capacity, the planned level of land release and the mix of sites
This means that the decision-making and delivery
processesone for total housing and one for affordable housingare
dislocated from each other. For different reasons, neither process
may accurately reflect housing need in a particular locality or,
if it does, may not result in the need being addressed.
The process for delivering housing overall can
be seen as permissive (ie depending on land owners making land
available) and constrained by "planning" issues (such
as policy decisions on use of Greenfield land, etc). The process
for delivering affordable housing is either reactive (requiring
social housing to be provided as part of market-led schemes) or
proactive (providing social housing directly) and limited by financial
capacity (eg, availability of Social Housing Grant).
This separation also means that housing professionals
are not involved sufficiently in determining total housing figures,
while planners are not playing a full role in deciding the need
for affordable housing. This results in a dislocated, rather than
a coherent policy on new housing provision. It also means that
interactions between the different types of market and affordable
housing are poorly understood, so that "market" solutions
to meeting some affordable housing requirements (eg stimulating
private renting, providing starter homes) might be missed.
The lack of reliable methodologies for determining
housing provision and affordable housing targets, as well as the
fact that targets are not achieved in reality, conspire to reduce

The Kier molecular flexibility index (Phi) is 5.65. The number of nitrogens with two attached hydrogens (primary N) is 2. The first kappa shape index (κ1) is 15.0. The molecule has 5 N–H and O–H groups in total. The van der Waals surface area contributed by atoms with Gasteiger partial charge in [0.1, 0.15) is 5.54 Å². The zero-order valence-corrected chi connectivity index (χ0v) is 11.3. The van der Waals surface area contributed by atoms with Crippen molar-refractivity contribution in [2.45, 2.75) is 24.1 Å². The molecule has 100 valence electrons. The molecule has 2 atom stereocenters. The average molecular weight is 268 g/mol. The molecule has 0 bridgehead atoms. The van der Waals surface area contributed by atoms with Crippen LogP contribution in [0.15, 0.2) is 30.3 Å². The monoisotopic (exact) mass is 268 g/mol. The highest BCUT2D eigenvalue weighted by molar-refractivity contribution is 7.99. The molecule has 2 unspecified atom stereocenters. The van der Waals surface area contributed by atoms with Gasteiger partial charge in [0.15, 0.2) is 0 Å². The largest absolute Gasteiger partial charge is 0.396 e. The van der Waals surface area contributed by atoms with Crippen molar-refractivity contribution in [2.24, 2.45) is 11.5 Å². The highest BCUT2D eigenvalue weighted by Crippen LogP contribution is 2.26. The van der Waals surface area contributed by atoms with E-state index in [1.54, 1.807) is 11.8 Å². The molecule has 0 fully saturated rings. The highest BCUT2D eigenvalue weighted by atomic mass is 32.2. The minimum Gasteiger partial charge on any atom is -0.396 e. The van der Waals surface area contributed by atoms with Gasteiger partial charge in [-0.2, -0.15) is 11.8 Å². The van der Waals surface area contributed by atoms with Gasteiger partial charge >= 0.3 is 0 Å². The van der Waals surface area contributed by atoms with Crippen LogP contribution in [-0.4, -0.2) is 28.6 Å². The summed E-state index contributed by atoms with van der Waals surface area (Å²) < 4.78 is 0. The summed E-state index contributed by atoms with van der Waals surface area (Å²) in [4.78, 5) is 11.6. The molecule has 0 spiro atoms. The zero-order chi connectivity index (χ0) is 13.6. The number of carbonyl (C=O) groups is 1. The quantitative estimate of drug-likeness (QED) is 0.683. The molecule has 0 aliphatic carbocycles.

the credibility of the system. Local authorities also tend to
act independently from each other, as the system does not promote
a collective approach to determining housing requirements.
There is scope for improving the way figures
for total housing, and for different types of affordable housing,
are generated. A much better way to tackle this would be to seek
the development of a common basis for deriving housing needs that
would reflect the reality of the housing market as a dynamic system.
Housing market areas, rather than local authority administrative
areas, also need to be given more attention, since movements frequently
occur across such boundaries.
CIH is aware that some local authorities are
using techniques that take on board a range of data relating to
housing markets in order to determine their need for affordable
housing. Also, some local authorities are already working with
others at a sub-regional level to determine housing needs. The
Welland Partnership in the East Midlands is an example of such
a group of local authorities.
The emergence of a significant regional agenda,
and an increasing level of joint local authority working at sub-regional
level offer an opportunity to develop a new approach to deriving
both market and affordable housing needs at the regional and sub-regional
level. We would encourage ODPM to look more seriously into developing
such an approach, which we believe would enable local authorities
to take a much more coherent and strategic approach to meeting
housing needs and requirements.
Our response to the question above provides
part of this answerthat market dynamics at regional and
sub-regional level need to play a larger role in deriving the
numbers of dwellings to be built, both market and affordable.
We suggest that this might extend broadly to housing tenure, although
within overall targets local authorities need to be able to decide
what types of housing are developed on a site by site basis to
meet specific local housing needs.
It is reasonable for government to impose targets
for density of new housing developments in order to work towards
its objectives for sustainability, but we believe that other measures
are needed to ensure that high density dwellings are good quality.
For example, they need to be sufficiently spacious and have good
quality sound insulation.